Glowing dogs in Korean
A group of scientists from the National University of Seoul, led by Byeong-Chun Lee, have created a genetically modified dog that fluoresces green under the influence of ultraviolet light after eating the antibiotic doxycycline.
This is reported by the local Yonhap news agency (the first two paragraphs of the Scientists claim to have created glowing dog news are available in English, and if you understand Korean, you can read the full text).
An animal named Tegon was obtained using the same technology that was used to create the world's first cloned dog, the Afghan hound Snoopy. Then the nucleus of a cell from the ear of an adult greyhound was placed in the egg cell of another dog, and this egg was planted in the uterus of a third animal.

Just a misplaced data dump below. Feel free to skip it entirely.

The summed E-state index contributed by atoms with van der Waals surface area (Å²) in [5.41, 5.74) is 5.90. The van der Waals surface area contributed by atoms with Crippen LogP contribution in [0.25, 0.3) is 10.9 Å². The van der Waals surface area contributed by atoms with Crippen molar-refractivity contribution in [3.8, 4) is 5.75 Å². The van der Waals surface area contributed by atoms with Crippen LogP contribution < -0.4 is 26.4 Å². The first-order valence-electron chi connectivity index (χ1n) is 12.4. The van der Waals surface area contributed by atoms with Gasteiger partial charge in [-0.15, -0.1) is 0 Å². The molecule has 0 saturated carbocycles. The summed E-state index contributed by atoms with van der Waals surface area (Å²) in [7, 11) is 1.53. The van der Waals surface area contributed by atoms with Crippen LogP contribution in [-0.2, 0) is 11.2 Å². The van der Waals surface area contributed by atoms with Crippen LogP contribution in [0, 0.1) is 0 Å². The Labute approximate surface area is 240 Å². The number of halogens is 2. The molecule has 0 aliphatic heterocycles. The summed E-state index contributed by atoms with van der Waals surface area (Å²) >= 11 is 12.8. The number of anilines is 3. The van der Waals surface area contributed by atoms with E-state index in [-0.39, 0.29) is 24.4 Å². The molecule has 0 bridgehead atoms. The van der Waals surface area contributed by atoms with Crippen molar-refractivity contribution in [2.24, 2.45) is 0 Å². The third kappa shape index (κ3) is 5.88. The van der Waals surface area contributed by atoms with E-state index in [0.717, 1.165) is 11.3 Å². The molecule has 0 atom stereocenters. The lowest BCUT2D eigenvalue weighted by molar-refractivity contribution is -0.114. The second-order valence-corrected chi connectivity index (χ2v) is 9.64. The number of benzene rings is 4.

The world's first fluorescent puppies, created three years ago by the same group of scientists, glowed without the introduction of any trigger substances and in red.
The authors note that the gene responsible for the production of fluorescent protein and activated by the use of doxycycline can be replaced by another gene associated, for example, with the development of a particular disease. Since dogs and humans have at least 268 diseases that occur identically, genetically modified animals can be used to find methods for their treatment.